Philip Guston, disenchanted with the making of the gestural Abstract Expressionist paintings that characterize his work of the late 1950s and 1960s, refocused the content of his painting to a highly original figurative style better adapted to his narrative intentions. Guston will be represented at the booth presentation by a selection of black and white figurative lithographs editioned at Gemini G.E.L. shortly before his death in 1980, as well as drawings from the late 1960s. These bold works are inhabited by the artist’s iconographic motifs including books, clocks, severed legs, clenched fists, and the hooded Klansman, a frequent protagonist that first appeared in his work in 1930. Like Steinberg’s masks, the hooded figure is emblematic of the protective disguises individuals, including the artist, use to hide behind as well as their obvious political symbolism.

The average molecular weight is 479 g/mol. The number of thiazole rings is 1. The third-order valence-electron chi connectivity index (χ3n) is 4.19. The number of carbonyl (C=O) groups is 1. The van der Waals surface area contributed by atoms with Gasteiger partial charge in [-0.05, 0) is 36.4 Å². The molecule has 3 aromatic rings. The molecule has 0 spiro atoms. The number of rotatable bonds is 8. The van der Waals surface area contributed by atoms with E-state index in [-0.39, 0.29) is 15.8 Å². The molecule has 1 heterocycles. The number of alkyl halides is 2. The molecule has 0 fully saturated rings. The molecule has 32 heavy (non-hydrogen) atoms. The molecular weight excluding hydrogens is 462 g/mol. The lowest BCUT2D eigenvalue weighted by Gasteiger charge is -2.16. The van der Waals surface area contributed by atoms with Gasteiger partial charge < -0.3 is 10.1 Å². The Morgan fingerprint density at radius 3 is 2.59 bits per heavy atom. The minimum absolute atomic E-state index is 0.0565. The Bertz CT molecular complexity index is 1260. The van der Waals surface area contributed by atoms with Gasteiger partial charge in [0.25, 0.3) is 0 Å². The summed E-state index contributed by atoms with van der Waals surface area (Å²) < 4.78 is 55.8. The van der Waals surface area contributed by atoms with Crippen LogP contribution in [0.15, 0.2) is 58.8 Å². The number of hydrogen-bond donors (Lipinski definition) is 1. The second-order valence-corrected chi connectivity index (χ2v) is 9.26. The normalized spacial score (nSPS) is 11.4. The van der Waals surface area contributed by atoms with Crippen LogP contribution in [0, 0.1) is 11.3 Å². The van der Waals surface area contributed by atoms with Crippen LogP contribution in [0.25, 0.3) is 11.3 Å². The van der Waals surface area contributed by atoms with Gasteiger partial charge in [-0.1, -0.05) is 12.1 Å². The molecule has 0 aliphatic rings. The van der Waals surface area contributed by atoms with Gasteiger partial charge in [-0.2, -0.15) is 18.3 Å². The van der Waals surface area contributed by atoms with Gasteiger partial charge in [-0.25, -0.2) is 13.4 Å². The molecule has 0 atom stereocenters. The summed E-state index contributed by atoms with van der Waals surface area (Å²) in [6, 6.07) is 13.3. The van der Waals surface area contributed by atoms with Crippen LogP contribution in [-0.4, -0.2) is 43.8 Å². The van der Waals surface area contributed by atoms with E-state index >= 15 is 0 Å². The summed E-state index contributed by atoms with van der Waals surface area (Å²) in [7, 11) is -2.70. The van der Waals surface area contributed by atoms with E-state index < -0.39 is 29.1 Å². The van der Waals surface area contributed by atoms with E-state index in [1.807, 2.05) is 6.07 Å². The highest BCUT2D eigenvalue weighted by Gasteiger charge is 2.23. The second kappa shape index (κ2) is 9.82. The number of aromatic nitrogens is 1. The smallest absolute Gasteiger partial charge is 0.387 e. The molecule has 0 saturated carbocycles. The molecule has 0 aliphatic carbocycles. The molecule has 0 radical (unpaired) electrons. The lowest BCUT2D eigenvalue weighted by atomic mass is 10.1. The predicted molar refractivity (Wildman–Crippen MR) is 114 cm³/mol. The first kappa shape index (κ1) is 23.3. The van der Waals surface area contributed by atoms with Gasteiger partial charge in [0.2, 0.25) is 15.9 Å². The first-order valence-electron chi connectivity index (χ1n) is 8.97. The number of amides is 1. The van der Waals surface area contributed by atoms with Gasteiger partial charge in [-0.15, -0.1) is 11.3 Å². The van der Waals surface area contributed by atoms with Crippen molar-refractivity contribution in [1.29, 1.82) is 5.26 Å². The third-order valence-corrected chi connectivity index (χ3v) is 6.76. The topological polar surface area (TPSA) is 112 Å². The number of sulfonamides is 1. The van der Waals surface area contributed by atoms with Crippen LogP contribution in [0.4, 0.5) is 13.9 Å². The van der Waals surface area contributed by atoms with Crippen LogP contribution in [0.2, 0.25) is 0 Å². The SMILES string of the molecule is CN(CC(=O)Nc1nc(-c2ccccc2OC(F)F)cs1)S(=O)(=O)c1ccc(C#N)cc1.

The exhibition will be accompanied by an illustrated e-catalogue with an essay by Antonia Pocock, Ph.D. candidate in Art History at New York University Institute of Fine Arts.  Senior & Shopmaker Gallery is the sole representative of Saul Steinberg’s editioned work from the The Saul Steinberg Foundation. 

Recent institutional exhibitions include: Along the Lines: Selected Drawings by Saul Steinberg at The Art Institute of Chicago (2017);  Saul Steinberg at the National Gallery of Art, Washington, D.C. (2018); and Philip Guston and the Poets at Gallerie dell’ Accademia, Venice, Italy (2018).


Spheres Of Influence: Al Held, Michael Craig-Martin, Judy Pfaff, And Stanley Whitney

September 13 – October 27, 2018

Al Held (American, 1928-2005),  Midnight Symphony , 1996, watercolor on paper mounted on board, 193/4 c 29 3/4 inches (50.2 x 75.6 cm)